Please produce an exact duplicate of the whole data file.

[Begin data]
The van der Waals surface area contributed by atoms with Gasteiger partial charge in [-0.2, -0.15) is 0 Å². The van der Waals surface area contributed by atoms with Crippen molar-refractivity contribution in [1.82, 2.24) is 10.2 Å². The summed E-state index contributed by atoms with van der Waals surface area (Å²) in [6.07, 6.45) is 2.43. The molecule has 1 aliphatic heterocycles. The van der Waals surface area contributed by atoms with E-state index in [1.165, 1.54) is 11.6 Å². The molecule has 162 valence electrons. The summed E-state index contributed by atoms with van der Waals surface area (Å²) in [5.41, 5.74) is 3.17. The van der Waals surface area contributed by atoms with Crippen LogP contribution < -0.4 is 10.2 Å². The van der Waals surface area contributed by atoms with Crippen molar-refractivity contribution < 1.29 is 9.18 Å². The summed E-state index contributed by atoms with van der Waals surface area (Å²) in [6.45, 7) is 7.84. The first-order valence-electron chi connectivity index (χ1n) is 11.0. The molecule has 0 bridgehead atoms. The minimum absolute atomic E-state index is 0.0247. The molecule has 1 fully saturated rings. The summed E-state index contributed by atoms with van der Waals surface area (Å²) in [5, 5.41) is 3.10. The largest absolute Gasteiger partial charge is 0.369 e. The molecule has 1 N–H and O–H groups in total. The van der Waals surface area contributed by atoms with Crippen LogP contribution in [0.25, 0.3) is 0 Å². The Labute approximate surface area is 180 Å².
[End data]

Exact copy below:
The van der Waals surface area contributed by atoms with Gasteiger partial charge in [-0.2, -0.15) is 0 Å². The van der Waals surface area contributed by atoms with Crippen molar-refractivity contribution in [1.82, 2.24) is 10.2 Å². The summed E-state index contributed by atoms with van der Waals surface area (Å²) in [6.07, 6.45) is 2.43. The molecule has 1 aliphatic heterocycles. The van der Waals surface area contributed by atoms with E-state index in [1.165, 1.54) is 11.6 Å². The molecule has 162 valence electrons. The summed E-state index contributed by atoms with van der Waals surface area (Å²) in [5.41, 5.74) is 3.17. The van der Waals surface area contributed by atoms with Crippen LogP contribution < -0.4 is 10.2 Å². The van der Waals surface area contributed by atoms with Crippen molar-refractivity contribution < 1.29 is 9.18 Å². The summed E-state index contributed by atoms with van der Waals surface area (Å²) in [6.45, 7) is 7.84. The first-order valence-electron chi connectivity index (χ1n) is 11.0. The molecule has 0 bridgehead atoms. The minimum absolute atomic E-state index is 0.0247. The molecule has 1 fully saturated rings. The summed E-state index contributed by atoms with van der Waals surface area (Å²) in [5, 5.41) is 3.10. The largest absolute Gasteiger partial charge is 0.369 e. The molecule has 1 N–H and O–H groups in total. The van der Waals surface area contributed by atoms with Crippen LogP contribution in [0.25, 0.3) is 0 Å². The Labute approximate surface area is 180 Å².